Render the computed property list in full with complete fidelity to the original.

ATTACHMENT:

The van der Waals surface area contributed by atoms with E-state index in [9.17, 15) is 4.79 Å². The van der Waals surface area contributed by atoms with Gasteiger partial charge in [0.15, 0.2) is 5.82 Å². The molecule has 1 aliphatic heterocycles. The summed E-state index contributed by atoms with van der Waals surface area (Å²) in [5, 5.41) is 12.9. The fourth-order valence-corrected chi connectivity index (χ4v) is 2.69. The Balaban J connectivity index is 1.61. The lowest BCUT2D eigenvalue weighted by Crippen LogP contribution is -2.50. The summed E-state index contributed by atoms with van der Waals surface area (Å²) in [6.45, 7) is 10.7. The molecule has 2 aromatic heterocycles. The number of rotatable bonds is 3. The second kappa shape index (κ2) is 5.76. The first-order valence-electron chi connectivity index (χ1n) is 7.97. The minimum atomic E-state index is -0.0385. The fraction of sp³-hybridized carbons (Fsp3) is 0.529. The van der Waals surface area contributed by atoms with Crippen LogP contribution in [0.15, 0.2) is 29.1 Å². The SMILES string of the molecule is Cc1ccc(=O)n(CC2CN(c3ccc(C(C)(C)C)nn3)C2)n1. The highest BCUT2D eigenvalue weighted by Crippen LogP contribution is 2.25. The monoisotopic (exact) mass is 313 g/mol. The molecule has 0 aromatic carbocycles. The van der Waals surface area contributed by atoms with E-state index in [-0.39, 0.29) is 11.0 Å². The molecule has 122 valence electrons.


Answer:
The van der Waals surface area contributed by atoms with E-state index in [9.17, 15) is 4.79 Å². The van der Waals surface area contributed by atoms with Gasteiger partial charge in [0.15, 0.2) is 5.82 Å². The molecule has 1 aliphatic heterocycles. The summed E-state index contributed by atoms with van der Waals surface area (Å²) in [5, 5.41) is 12.9. The fourth-order valence-corrected chi connectivity index (χ4v) is 2.69. The Balaban J connectivity index is 1.61. The lowest BCUT2D eigenvalue weighted by Crippen LogP contribution is -2.50. The summed E-state index contributed by atoms with van der Waals surface area (Å²) in [6.45, 7) is 10.7. The molecule has 2 aromatic heterocycles. The number of rotatable bonds is 3. The second kappa shape index (κ2) is 5.76. The first-order valence-electron chi connectivity index (χ1n) is 7.97. The minimum atomic E-state index is -0.0385. The fraction of sp³-hybridized carbons (Fsp3) is 0.529. The van der Waals surface area contributed by atoms with Crippen LogP contribution in [0.15, 0.2) is 29.1 Å². The SMILES string of the molecule is Cc1ccc(=O)n(CC2CN(c3ccc(C(C)(C)C)nn3)C2)n1. The highest BCUT2D eigenvalue weighted by Crippen LogP contribution is 2.25. The monoisotopic (exact) mass is 313 g/mol. The molecule has 0 aromatic carbocycles. The van der Waals surface area contributed by atoms with E-state index in [-0.39, 0.29) is 11.0 Å². The molecule has 122 valence electrons.